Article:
Ethics, Science Both Inconvenient for Climate Deniers

High stakes demand high seriousness, not 'cynical careerism': Krugman
By Matt Cantor,  Newser User
Posted Apr 4, 2011 12:51 PM CDT
In this photo provided by Mary Sage, a polar bear watches a whaling crew photographing the animal near Barrow, Alaska, Monday, May 22, 2006.   (AP Photo/Courtesy of Mary Sage, Joseph Napaaqtuq Sage)

(Newser) – Climate change deniers aren’t just flouting scientific evidence—they’re flouting morals, writes Paul Krugman in the New York Times. Case in point: Last week, Republicans invited a pair of scientists to testify at a Congressional hearing on climate science. When Berkeley’s Richard Muller, a climate change skeptic, “went off script,” saying his findings supported the global warming hypothesis, the climate-denialist establishment threw him under the bus.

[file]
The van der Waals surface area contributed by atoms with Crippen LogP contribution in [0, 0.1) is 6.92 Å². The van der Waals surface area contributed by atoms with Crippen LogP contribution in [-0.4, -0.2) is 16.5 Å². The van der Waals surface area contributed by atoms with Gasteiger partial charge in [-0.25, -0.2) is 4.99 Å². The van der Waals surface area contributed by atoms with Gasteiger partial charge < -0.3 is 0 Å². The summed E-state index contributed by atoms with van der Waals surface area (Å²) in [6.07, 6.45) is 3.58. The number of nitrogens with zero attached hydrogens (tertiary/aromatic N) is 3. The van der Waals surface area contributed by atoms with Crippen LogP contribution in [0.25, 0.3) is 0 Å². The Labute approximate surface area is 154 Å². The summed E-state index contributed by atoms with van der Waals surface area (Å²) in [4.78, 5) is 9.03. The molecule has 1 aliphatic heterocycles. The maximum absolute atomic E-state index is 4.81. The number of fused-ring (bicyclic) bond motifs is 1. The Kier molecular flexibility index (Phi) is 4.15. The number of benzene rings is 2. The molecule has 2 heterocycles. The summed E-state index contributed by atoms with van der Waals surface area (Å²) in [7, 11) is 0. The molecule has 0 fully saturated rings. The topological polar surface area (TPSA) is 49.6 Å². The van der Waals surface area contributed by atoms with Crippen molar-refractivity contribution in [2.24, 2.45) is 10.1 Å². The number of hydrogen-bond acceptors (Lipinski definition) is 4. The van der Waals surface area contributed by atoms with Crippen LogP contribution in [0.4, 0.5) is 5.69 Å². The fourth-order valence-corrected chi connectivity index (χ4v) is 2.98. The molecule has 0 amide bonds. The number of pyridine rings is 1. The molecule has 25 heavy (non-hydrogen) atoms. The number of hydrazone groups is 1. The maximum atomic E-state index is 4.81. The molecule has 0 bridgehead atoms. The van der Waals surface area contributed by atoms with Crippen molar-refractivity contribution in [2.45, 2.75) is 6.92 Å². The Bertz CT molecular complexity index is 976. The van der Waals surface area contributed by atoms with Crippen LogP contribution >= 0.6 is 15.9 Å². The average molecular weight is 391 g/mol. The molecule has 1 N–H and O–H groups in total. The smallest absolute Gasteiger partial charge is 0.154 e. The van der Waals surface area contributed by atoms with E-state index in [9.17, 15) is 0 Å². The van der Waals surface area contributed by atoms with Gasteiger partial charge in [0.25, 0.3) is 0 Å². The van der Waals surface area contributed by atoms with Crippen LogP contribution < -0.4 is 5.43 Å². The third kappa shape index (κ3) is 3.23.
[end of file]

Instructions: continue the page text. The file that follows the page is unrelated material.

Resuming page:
One climate denier had said he was “prepared to accept” Muller’s work “even if it proves my premise wrong.” But when he found out about Muller's about-face, he called it “post normal science political theater.” But the stakes are too high for political games, says Krugman: If you’re claiming scientists are wrong, “you have a moral responsibility to approach the topic with high seriousness and an open mind,” because if they’re right, “you’ll be doing a great deal of damage." Willful ignorance is “cynical careerism,” and it’s “probably ensured that we won’t do anything about climate change until catastrophe is already upon us.”

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